Let a chess piece make a tour on an chessboard whose squares are numbered from 1 to along the path of the chess piece. Then the tour is called a magic tour if the resulting arrangement of numbers is a magic square, and a semimagic tour if the resulting arrangement of numbers is a semimagic square. If the first and last squares traversed are connected by a move, the tour is said to be closed (or "re-entrant"); otherwise it is open. (Note some care with terminology is necessary. For example, Jelliss terms a semimagic tour a "magic tour" and a magic tour a "diagonally magic tour.")
Magic knight graph tours are not possible on boards for odd. However, as had long been known, they are possible for all boards of size for . However, the () remained open even since it was first investigated by authors such as Beverley (1848). It was not resolved until an exhaustive computer enumeration of all possibilities was completed on August 5, 2003 (Stertenbrink 2003). This search required an exhaustive 61.40 CPU-days, corresponding to 138.25 days of computation at 1 GHz.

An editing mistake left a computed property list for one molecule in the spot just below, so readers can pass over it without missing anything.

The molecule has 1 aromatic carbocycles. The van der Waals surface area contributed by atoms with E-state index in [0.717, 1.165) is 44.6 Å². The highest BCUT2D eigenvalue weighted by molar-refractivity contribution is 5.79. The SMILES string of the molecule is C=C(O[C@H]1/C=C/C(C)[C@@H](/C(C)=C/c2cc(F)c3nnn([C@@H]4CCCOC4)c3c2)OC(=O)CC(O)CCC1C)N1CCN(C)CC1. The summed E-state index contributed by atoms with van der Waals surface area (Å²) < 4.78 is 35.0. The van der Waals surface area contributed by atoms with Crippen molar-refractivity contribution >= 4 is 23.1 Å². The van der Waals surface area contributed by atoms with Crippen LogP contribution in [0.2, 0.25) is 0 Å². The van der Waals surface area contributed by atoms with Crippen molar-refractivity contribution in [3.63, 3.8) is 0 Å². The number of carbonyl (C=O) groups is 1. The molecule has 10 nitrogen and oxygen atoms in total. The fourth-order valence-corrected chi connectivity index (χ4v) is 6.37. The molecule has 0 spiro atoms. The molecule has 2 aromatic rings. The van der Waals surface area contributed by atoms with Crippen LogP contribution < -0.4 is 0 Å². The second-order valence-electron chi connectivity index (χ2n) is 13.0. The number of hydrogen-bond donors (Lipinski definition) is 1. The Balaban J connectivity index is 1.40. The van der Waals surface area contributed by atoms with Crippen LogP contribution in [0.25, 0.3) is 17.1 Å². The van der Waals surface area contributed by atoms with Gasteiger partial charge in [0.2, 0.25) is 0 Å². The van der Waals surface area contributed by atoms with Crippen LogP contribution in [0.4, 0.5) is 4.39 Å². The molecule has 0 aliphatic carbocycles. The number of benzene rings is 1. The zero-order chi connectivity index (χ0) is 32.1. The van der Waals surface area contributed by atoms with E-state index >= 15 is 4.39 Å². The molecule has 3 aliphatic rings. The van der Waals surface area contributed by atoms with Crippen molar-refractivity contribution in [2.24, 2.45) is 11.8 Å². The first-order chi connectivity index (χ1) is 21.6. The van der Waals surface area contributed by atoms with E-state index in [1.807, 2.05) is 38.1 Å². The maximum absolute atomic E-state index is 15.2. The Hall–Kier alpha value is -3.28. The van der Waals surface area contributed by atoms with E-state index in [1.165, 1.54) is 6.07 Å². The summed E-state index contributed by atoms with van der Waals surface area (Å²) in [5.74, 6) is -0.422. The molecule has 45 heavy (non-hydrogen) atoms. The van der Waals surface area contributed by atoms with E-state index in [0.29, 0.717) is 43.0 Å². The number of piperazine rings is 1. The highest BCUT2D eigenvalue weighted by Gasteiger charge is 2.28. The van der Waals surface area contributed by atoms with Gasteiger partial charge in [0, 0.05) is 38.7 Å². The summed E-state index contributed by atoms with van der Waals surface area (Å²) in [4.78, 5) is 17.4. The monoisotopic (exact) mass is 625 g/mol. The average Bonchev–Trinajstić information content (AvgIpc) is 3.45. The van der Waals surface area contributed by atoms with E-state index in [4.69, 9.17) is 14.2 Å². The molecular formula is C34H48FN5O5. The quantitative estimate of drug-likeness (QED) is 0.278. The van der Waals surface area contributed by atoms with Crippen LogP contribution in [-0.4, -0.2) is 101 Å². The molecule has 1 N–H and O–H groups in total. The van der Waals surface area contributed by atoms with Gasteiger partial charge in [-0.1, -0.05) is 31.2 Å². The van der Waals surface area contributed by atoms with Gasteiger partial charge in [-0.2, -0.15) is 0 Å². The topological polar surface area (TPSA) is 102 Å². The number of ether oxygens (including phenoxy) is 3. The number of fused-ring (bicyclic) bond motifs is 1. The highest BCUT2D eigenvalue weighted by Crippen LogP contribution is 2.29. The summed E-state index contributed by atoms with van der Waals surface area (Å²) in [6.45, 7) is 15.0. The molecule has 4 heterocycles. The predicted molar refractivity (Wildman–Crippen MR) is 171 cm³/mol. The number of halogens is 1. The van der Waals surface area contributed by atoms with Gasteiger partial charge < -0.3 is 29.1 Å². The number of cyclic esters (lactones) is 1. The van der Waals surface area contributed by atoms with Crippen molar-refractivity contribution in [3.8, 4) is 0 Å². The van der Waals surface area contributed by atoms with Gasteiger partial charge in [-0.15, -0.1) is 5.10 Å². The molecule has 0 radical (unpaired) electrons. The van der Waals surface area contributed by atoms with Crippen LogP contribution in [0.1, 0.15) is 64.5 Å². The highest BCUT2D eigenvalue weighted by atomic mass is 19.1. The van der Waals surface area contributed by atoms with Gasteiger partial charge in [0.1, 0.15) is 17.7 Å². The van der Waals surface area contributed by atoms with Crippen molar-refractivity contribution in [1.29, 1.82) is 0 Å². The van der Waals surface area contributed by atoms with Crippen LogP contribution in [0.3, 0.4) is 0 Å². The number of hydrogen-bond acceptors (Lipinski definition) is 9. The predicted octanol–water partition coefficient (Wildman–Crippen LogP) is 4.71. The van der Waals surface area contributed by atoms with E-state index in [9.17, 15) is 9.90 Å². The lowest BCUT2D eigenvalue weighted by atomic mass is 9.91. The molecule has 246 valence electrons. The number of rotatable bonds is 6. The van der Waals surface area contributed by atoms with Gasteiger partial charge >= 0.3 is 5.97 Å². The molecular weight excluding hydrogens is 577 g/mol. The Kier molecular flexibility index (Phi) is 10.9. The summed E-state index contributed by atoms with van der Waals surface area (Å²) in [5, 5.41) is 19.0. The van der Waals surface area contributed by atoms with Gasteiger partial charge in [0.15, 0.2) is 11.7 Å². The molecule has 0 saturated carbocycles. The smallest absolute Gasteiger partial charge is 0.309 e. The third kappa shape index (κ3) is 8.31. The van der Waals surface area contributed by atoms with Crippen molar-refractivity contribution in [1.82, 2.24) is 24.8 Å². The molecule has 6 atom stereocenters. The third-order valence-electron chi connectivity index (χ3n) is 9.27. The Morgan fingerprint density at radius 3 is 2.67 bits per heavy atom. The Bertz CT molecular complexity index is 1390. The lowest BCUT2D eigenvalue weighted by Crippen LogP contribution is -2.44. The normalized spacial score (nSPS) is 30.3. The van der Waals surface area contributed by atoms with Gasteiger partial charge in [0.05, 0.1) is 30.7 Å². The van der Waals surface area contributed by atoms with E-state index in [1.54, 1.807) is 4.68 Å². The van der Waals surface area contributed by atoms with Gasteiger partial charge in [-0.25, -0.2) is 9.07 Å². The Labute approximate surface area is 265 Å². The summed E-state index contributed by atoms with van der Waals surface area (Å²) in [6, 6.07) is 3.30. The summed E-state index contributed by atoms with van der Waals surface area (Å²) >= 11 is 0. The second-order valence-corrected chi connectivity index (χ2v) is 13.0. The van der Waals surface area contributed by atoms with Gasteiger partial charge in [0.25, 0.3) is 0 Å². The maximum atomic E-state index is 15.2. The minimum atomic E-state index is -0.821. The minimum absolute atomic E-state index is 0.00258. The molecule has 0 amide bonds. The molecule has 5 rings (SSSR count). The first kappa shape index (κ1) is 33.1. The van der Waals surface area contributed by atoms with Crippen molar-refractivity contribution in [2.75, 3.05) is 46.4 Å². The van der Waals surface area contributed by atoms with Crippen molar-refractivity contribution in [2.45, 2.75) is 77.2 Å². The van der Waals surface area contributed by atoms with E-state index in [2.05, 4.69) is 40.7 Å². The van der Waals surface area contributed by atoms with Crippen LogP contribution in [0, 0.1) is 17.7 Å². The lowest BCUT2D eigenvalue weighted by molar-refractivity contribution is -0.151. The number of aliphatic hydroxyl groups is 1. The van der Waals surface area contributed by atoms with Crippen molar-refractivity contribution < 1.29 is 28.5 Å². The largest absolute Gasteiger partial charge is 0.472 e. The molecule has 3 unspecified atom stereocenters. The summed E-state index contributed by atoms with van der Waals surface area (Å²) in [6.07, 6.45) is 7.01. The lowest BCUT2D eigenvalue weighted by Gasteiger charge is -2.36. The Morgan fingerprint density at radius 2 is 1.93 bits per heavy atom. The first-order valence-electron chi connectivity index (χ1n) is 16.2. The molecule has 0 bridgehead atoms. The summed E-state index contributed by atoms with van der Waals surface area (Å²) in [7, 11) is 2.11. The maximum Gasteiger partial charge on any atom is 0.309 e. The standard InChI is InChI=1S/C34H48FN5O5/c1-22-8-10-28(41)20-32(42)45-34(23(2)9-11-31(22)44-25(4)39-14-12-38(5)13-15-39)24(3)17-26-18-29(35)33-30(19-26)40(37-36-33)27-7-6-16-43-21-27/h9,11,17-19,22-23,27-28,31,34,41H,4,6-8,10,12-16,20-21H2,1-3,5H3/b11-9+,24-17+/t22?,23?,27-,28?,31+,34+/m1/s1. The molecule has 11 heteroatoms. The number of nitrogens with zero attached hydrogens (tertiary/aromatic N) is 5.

Beverley (1848) composed the semimagic knight's tour (left figure). Another semimagic tour for with main diagonal sums of 348 and 168 was found by de Jaenisch (1862; Ball and Coxeter 1987, p. 185; center figure). The "most magic" knight's tour known on the board has main diagonal sums of 264 and 256 and is shown on the right (Francony 1882). Extensive histories of knight's magic tours are given by Murray (1951) and Jelliss. In all, there are a total of 140 distinct semimagic knight's tours on the board (Stertenbrink 2003).
Combining two half-knights' tours one above the other as in the above figure gives a magic square (Ball and Coxeter 1987, p. 185).
The illustration above shows a closed magic knight graph tour on a board (Madachy 1979, p. 88).
A magic tour for king moves is illustrated above (Ball and Coxeter 1987, p. 186).